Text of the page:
Monday, May 07, 2012

ORA-00313, ORA-00312 and ORA-27037 after Recreating your Control File



You may wonder why I'm advertising the book above on this blog as it has nothing to do with Oracle. The reason is that it has a prize-winning story in it by a new author called Caroline Shiach. I could be wrong but I think she is the same Caroline Shiach that I went to school with!

This was tested in an Oracle 10 database running on Linux.

I often have to copy a source database to a target database for testing purposes. I usually do this by closing the source database and copying its datafiles then recreating the control file. This method has been around for at least 15 years and probably longer. I documented it in detail for a colleague in 2001 and, the next time I find these instructions, I will put them on this blog.

For now, I just wanted to show a small problem you might have if you try this yourself. Imagine I have just copied the datafiles from a source database to a target database. Here they are (for simplicity, they are all in the same directory):

[oracle@localhost DB3]$ pwd
/home/oracle/DB3
[oracle@localhost DB3]$ ls -1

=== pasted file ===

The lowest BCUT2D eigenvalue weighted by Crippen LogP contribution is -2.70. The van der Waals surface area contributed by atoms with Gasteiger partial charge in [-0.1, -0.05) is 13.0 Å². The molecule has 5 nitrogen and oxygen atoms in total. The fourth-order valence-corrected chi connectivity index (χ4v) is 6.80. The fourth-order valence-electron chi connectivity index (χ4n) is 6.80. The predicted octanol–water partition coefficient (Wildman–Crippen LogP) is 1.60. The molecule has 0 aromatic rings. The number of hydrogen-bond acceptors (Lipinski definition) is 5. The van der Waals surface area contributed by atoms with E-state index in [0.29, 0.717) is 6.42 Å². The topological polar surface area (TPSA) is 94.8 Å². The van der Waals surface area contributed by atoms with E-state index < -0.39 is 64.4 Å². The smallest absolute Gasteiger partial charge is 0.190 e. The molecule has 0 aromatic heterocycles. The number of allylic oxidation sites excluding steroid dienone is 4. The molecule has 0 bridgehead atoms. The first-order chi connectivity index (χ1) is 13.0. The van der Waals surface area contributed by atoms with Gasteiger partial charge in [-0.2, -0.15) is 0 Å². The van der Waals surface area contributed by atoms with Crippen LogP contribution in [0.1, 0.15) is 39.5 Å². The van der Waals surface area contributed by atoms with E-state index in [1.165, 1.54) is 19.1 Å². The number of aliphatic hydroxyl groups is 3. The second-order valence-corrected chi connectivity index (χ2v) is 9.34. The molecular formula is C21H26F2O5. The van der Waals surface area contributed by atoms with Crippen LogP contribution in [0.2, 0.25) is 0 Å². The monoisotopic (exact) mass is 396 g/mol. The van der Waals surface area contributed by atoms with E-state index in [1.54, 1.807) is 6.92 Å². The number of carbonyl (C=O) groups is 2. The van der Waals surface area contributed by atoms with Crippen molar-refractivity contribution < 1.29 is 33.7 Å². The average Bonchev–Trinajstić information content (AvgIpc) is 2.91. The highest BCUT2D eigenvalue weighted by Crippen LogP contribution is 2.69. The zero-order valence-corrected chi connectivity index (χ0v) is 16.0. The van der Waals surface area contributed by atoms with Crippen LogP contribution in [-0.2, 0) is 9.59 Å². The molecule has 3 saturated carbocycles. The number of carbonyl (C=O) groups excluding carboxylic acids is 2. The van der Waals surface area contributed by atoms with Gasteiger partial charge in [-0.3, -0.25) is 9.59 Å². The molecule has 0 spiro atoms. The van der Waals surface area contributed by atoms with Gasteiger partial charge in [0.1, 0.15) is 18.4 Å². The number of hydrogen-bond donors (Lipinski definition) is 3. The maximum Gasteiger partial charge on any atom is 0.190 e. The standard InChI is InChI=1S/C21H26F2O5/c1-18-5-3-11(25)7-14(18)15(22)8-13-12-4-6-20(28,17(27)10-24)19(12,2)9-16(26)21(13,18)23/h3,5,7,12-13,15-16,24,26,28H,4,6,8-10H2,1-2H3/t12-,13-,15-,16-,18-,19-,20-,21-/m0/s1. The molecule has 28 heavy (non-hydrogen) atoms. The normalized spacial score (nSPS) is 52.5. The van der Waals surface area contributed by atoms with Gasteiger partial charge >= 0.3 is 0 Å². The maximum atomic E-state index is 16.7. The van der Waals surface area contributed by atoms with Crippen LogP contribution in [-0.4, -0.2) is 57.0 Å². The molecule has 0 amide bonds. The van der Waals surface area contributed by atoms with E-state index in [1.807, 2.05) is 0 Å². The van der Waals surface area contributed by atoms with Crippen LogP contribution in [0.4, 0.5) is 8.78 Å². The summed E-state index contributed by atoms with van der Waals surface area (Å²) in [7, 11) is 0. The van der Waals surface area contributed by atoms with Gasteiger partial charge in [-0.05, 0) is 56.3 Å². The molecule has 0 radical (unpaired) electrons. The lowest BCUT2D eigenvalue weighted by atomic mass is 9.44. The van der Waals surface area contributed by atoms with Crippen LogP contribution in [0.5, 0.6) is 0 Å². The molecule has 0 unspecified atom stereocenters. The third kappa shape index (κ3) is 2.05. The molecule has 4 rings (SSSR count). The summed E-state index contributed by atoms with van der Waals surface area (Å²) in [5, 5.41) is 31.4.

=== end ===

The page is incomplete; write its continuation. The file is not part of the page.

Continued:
sysaux01.dbf
system01.dbf
undotbs01.dbf
users01.dbf
[oracle@localhost DB3]$

Unfortunately I forgot to copy the online redo log files. Then I recreated the control file:

SQL> CREATE CONTROLFILE SET DATABASE "DB3" RESETLOGS  NOARCHIVELOG
  2      MAXLOGFILES 16
  3      MAXLOGMEMBERS 3
  4      MAXDATAFILES 100
  5      MAXINSTANCES 8
  6      MAXLOGHISTORY 292
  7  LOGFILE
  8    GROUP 1 '/home/oracle/DB3/redo01.log'  SIZE 50M,
  9    GROUP 2 '/home/oracle/DB3/redo02.log'  SIZE 50M,
 10    GROUP 3 '/home/oracle/DB3/redo03.log'  SIZE 50M
 11  -- STANDBY LOGFILE
 12  DATAFILE
 13    '/home/oracle/DB3/system01.dbf',
 14    '/home/oracle/DB3/undotbs01.dbf',
 15    '/home/oracle/DB3/sysaux01.dbf',
 16    '/home/oracle/DB3/users01.dbf'
 17  CHARACTER SET WE8ISO8859P1
 18  ;

Control file created.

SQL>

So then the directory had a control file too:

[oracle@localhost DB3]$ pwd
/home/oracle/DB3
[oracle@localhost DB3]$ ls -1
control01.ctl
sysaux01.dbf
system01.dbf
undotbs01.dbf
users01.dbf
[oracle@localhost DB3]$

I opened the database:

SQL> alter database open resetlogs;

Database altered.

SQL>

Messages like these then appeared in the alert log for each missing redo log member:

ORA-00313: open failed for members of log group 1 of thread 1
ORA-00312: online log 1 thread 1: '/home/oracle/DB3/redo01.log'
ORA-27037: unable to obtain file status

You can ignore these messages. Oracle automatically creates missing redo log members when a database is first opened after recreating the control file. These new redo log members can be seen in the directory listing below.

[oracle@localhost DB3]$ pwd
/home/oracle/DB3
[oracle@localhost DB3]$ ls -1
control01.ctl
redo01.log
redo02.log
redo03.log
sysaux01.dbf
system01.dbf
undotbs01.dbf
users01.dbf
[oracle@localhost DB3]$

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